ASK Angie ASL + Tips: IEP Meetings
Tip for working with the deaf
TIP: American Sign Language is NOT a written language. It is a visual-gestural language, so native speakers often think of things in pictorial ways, verses, phrases or specific words. Keep everything visual, finger-spell words and combine with the sign to enhance reading skills.
Angie Craft author and teacher brings over 26 years of experience in deaf education and is committed to serving the deaf community. Keenly aware of the isolation that deaf students often experience, Angie developed and wrote HandCraftEdASL to bridge the communication gap between deaf children who primarily use American Sign Language and their parents, peers or educators. www.handcraftedasl.com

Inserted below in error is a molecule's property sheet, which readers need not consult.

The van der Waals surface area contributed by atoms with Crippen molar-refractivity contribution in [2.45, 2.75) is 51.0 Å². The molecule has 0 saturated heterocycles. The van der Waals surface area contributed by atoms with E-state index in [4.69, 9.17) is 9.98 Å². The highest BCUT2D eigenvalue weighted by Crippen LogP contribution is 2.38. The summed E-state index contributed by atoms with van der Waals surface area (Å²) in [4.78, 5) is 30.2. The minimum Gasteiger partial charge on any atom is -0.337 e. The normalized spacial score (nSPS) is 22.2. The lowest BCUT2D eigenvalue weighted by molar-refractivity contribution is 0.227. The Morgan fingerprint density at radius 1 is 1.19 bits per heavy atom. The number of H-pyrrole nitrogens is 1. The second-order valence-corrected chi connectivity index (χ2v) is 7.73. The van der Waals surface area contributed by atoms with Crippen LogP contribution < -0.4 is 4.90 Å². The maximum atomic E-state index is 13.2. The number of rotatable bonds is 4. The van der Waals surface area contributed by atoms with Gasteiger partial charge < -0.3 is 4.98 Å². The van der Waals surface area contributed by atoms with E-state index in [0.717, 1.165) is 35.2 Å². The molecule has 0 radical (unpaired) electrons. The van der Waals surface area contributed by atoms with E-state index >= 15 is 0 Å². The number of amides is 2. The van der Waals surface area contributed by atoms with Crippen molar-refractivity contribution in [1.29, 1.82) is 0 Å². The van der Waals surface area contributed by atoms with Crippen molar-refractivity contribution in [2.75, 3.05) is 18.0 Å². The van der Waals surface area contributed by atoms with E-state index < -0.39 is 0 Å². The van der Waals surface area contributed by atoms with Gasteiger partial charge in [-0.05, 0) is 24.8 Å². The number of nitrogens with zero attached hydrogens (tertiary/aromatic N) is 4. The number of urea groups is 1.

More IEP Help
- How can parents prepare for an IEP Meeting? (Part 1)
- How to Set Clear Goals and Plan Naturally
- Three Tips for Highlighting and Color-Coding Your Child’s Draft IEP
- Whether it’s Your First IEP or You’re a Pro: 10 things to Cover at the Meeting
- Requests Prior to IEP Meetings: Eval Reports and Draft IEPs
- The Politics of Special Education: The Information You Need Right Now
- Beyond the IEP Team: 6 Tips for Parent Participation at School
- Should My Child Attend the IEP Meeting?
- IEP Meeting Overwhelm? How to Avoid It!
- Calm Your Nerves – Know What To Expect At An IEP Meeting
This post originally appeared on our March/April 2013 Magazine